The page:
Staying Inside the Lines: Marketing Ethics for Lawyers

Staying Inside the Lines: Marketing Ethics for Lawyers

There are many different marketing tactics that lawyers practice to find new and prospective clients.  As experts in the law, they tend to be pretty well-informed about what is acceptable and what isn’t in the world of marketing.  There are some surprising facts, however, that you should be aware of as a lawyer representing either yourself or your firm. As the marketing landscape continues to evolve in both the digital space as well as the material world, it’s important to stay on top of both the guidelines and the laws that protect consumers. A quick rundown of the marketing ethics guidelines for lawyers can provide you with the right knowledge to stay inside the lines when you are reaching out for new business.

The Governing Bodies

As with most codes of conduct in law, marketing ethics are run by the American Bar Association. The ABA oversees the Rules of Professional Conduct for each state, which addresses both advertising and solicitation. However, the RPCs for each state do not actually provide any authority over attorneys for their behavior on marketing ethics. That is reserved for state law.

Usually, there is a big overlap between the state’s laws and their RPC, but it is incredibly important to know whether or not your state has its own set of laws that you must adhere to. Virginia was the first state to bring disciplinary charges against an attorney due to violations of the state’s provisions in regards to the attorney’s blog – even though it lined up with the RPC guidelines of the commonwealth. This was in 2012, and it’s beginning to happen more often as digital marketing becomes more prevalent.

The Rules

Again, all states Rules of Professional Conduct are different, but they all have very similar guidelines, and they provide the definitions and rules for attorney advertisements and solicitations in a clear way. These definitions include:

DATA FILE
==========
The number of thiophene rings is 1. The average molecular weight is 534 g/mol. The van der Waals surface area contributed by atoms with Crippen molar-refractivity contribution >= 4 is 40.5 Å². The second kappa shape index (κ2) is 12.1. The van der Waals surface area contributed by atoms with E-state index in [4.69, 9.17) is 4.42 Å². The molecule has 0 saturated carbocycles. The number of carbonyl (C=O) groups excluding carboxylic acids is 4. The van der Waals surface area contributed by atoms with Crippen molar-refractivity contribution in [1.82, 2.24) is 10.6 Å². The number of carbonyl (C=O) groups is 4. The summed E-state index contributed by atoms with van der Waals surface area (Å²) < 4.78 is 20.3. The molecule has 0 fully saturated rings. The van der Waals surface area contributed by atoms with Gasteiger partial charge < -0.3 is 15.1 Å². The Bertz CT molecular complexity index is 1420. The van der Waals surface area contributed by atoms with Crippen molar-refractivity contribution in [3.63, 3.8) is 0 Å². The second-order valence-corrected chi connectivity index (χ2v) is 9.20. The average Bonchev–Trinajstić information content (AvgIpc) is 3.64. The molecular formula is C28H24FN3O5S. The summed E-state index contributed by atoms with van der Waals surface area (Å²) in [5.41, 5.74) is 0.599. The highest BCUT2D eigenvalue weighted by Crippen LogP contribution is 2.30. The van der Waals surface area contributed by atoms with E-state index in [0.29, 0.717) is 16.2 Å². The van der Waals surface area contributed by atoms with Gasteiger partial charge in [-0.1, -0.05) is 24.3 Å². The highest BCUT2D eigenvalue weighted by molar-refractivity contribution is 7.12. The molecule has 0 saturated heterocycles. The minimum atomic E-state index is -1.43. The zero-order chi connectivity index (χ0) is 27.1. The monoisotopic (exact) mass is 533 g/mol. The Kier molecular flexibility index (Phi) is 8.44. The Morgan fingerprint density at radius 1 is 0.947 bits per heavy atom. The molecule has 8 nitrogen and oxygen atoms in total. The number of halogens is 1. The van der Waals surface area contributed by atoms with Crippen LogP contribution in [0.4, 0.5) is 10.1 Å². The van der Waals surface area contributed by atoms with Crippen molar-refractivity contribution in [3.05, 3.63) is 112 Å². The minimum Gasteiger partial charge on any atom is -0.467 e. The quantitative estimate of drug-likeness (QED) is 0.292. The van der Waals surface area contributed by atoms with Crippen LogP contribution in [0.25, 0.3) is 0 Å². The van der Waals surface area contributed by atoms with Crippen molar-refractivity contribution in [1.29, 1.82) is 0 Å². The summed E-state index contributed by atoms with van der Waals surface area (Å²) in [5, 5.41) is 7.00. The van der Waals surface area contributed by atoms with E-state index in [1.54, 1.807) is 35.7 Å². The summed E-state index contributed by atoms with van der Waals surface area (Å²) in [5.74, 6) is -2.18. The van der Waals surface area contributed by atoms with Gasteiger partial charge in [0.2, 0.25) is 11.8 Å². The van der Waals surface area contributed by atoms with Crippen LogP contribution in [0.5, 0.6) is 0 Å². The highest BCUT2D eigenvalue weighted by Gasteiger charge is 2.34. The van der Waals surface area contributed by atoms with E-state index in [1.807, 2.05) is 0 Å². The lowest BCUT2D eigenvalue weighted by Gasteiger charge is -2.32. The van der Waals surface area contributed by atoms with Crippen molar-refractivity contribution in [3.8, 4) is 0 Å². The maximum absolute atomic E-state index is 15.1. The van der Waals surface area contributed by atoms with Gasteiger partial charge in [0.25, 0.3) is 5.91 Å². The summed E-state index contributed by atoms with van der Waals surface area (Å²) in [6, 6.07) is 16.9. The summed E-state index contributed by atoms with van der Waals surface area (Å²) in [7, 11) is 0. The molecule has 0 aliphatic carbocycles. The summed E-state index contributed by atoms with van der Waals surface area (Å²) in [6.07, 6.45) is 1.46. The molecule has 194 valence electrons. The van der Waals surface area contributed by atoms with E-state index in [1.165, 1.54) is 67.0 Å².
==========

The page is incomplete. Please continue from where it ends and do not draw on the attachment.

• What is an advertisement?
    • Any communication for the primary purpose of gaining or retaining clients
  • What is considered solicitation?
    • An advertisement initiated by or on behalf of a lawyer or firm that targeted at a specific audience
  • What materials may I send to prospective clients?
    • No sensitive or illegitimate information
  • What information must be included?
    • Proper contact information; statement of advertisement (for written advertising)
  • What information is prohibited?
    • Testimonial or endorsement from a current client regarding a pending matter; compensated testimonial without the disclosure of compensation; use of fictitious reenactments with disclosure of fictitious re-enactment; use of hidden meta tags or computer code
  • What kinds of solicitation practices are prohibited?
    • Real-time engagement with a potential client without their expressed consent
    • Ulterior motives
    • Suspect of the potential client’s mental capacity.

The State

This is merely the broad strokes of marketing ethics, and luckily, a lot of it comes down to common sense and reasonable lawyering practices. But again, it’s important to check with your state’s laws if you have any uncertainties.

It is also important to stay up to date on new developments. Over the past few years, several states have updated or modified their laws and guidelines in regards to marketing for attorneys. For example, Nevada has adopted substantial changes to the ethics rules that govern advertising for lawyers. Florida and New York have also enacted changes that have diverged fairly dramatically from that of the ABA’s guidelines. Ethics committees in several states are continuing to issue opinions that attempt to apply the rules to the virtually endless different aspects of digital marketing, such as daily deals, question-and-answer sites and recommendation requests.

Just be sure that you are staying on top of the current ethical conventions of your marketing practices – and understand that this is only an overview. It’s important to give the right overview and roadmap to those lawyers who have questions about their marketing strategies, and for them to know where to look. Remember: your state makes the rules, and it’s your responsibility to stay aware of the new developments in your state’s considerations. With the rapidly changing world of digital marketing, make sure that you are following the rules while you are gaining new customers.

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